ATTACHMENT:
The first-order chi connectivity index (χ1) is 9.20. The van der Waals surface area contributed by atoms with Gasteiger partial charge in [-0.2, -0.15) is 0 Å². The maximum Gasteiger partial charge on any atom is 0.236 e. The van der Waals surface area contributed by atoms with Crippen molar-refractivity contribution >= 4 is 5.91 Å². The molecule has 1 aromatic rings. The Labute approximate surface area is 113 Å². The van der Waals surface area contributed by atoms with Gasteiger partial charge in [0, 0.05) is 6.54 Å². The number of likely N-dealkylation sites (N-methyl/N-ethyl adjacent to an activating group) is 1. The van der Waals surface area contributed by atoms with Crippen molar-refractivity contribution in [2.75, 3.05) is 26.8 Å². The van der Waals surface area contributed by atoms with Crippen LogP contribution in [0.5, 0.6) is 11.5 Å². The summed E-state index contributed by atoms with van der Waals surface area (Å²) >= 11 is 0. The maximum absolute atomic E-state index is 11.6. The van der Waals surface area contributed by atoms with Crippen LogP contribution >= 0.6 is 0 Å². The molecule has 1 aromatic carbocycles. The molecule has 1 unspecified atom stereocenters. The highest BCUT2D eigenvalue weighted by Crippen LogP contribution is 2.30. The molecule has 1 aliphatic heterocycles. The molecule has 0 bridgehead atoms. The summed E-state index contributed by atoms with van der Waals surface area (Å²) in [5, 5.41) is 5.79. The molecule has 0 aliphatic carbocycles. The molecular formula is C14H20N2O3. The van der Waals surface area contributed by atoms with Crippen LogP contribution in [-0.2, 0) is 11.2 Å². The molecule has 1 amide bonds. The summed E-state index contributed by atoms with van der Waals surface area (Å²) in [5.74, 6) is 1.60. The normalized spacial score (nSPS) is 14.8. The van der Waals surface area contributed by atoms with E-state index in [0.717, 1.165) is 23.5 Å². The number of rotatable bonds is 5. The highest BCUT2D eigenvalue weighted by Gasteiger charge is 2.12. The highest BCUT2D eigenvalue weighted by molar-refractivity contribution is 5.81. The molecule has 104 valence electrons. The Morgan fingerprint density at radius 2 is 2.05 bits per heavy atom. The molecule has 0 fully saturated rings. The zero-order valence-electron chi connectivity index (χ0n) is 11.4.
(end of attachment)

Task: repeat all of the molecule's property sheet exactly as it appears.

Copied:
The first-order chi connectivity index (χ1) is 9.20. The van der Waals surface area contributed by atoms with Gasteiger partial charge in [-0.2, -0.15) is 0 Å². The maximum Gasteiger partial charge on any atom is 0.236 e. The van der Waals surface area contributed by atoms with Crippen molar-refractivity contribution >= 4 is 5.91 Å². The molecule has 1 aromatic rings. The Labute approximate surface area is 113 Å². The van der Waals surface area contributed by atoms with Gasteiger partial charge in [0, 0.05) is 6.54 Å². The number of likely N-dealkylation sites (N-methyl/N-ethyl adjacent to an activating group) is 1. The van der Waals surface area contributed by atoms with Crippen molar-refractivity contribution in [2.75, 3.05) is 26.8 Å². The van der Waals surface area contributed by atoms with Crippen LogP contribution in [0.5, 0.6) is 11.5 Å². The summed E-state index contributed by atoms with van der Waals surface area (Å²) >= 11 is 0. The maximum absolute atomic E-state index is 11.6. The van der Waals surface area contributed by atoms with Crippen LogP contribution >= 0.6 is 0 Å². The molecule has 1 aromatic carbocycles. The molecule has 1 unspecified atom stereocenters. The highest BCUT2D eigenvalue weighted by Crippen LogP contribution is 2.30. The molecule has 1 aliphatic heterocycles. The molecule has 0 bridgehead atoms. The summed E-state index contributed by atoms with van der Waals surface area (Å²) in [5, 5.41) is 5.79. The molecule has 0 aliphatic carbocycles. The molecular formula is C14H20N2O3. The van der Waals surface area contributed by atoms with Crippen LogP contribution in [-0.2, 0) is 11.2 Å². The molecule has 1 amide bonds. The summed E-state index contributed by atoms with van der Waals surface area (Å²) in [5.74, 6) is 1.60. The normalized spacial score (nSPS) is 14.8. The van der Waals surface area contributed by atoms with E-state index in [0.717, 1.165) is 23.5 Å². The number of rotatable bonds is 5. The highest BCUT2D eigenvalue weighted by Gasteiger charge is 2.12. The highest BCUT2D eigenvalue weighted by molar-refractivity contribution is 5.81. The molecule has 104 valence electrons. The Morgan fingerprint density at radius 2 is 2.05 bits per heavy atom. The molecule has 0 fully saturated rings. The zero-order valence-electron chi connectivity index (χ0n) is 11.4.